The state attorney general's office today
requested that Action for Research into Multiple Sclerosis (ARMS) of America
Ltd. turn over all the records from its 15-month history, in the wake of
claims that the non-profit nationwide group had misappropriated and
Assistant Attorney General John Vasquez, head
of the AG's charitable trust division, and Serena Kuvet, of the AG's office,
gained access to the records after they presented ARMS a letter from
Attorney General Jim Mattox requesting the records.
Flanked by a state trooper, Vasquez and Kuvet
entered the ARMS office at 1801 Main at 9:15 a.m. They presented the letter
to a receptionist, who admitted the officials to offices behind the
reception area. Later, they were joined by ARMS President Ira Morel and ARMS
attorney J. Randolph Ewing.
Vasquez said he would be looking at ARMS
financial records and ``any other records that we would find to be of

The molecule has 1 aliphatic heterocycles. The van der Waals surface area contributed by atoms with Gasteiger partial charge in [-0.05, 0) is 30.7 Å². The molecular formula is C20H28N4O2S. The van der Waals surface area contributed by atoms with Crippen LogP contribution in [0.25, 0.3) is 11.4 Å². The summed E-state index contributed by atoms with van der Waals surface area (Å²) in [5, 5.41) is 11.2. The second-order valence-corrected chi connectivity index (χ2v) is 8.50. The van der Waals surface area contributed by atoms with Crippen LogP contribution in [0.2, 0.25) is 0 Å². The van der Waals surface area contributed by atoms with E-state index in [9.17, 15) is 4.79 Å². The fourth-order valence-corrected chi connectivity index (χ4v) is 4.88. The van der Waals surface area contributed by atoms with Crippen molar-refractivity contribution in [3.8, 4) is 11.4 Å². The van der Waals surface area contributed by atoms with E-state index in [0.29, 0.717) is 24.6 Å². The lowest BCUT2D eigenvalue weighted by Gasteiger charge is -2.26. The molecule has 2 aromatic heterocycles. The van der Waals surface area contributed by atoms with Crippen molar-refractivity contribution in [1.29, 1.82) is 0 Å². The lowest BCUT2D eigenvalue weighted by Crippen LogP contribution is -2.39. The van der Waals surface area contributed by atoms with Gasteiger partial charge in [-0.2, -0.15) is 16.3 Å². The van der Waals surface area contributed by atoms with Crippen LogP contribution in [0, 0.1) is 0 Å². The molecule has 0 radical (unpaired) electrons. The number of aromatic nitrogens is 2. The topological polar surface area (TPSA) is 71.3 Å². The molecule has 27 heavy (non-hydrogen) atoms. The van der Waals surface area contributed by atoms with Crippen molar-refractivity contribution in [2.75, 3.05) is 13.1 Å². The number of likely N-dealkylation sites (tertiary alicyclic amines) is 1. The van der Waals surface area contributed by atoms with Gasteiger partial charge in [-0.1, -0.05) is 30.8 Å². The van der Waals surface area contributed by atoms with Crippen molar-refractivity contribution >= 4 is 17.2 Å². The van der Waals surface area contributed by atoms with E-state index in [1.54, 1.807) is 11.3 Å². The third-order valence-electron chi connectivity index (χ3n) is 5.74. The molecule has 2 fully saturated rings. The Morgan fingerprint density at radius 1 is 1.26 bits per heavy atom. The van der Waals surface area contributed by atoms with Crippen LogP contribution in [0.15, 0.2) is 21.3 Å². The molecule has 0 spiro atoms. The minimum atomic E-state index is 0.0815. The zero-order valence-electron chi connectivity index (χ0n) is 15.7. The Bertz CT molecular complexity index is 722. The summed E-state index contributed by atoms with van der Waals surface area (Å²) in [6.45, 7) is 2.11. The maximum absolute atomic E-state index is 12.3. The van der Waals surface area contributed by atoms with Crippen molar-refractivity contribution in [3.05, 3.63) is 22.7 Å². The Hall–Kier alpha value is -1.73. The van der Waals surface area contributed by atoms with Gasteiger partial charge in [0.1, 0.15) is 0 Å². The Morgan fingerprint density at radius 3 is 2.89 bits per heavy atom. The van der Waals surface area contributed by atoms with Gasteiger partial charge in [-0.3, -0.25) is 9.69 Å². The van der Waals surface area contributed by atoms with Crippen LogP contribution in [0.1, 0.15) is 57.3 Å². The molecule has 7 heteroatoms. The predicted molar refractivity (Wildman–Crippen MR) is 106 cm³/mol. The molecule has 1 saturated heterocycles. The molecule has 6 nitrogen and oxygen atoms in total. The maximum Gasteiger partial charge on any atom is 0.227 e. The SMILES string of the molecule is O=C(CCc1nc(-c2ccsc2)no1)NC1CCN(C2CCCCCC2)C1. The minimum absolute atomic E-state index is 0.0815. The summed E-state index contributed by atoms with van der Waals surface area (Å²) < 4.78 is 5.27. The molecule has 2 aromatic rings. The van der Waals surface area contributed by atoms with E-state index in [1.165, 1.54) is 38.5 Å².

interest.'' Vasquez said he did not know how long the investigation, which
will be conducted at the ARMS office, would take.
He said that under the state's Miscellaneous
Business Corporation Act he could not reveal what he might find in those
records ``unless we file some kind of suit.''
Ewing said ARMS welcomes the investigation
and wants to know if there is evidence of wrongdoing.
``ARMS has nothing to hide,'' he said. ``It's
a non-profit corporation and, as such, the public has the right to know what
British rock star Ronnie Lane, who has MS,
and his Scottish physician Dr. Phillip James in December requested the
investigation. They furnished records to the attorney general's office
showing that ARMS paid Houston attorney Mae Nacol, former ARMS director, at
least $206,202 for legal fees, salary and reimbursement for expenses and
entertainment since December 1984, when ARMS was founded. The organization
was formed from more than $1.1 million raised primarily during a 1983 rock
tour by Lane and some of his musical contemporaries. The records show that
of the original $1.1 million, only $65,920 has been given to Texas A&M
Nacol claims that much of the research
designed by ARMS was to be conducted when MS victims called the
organization's nationwide toll-free phone number, which was to be answered
at the ARMS office.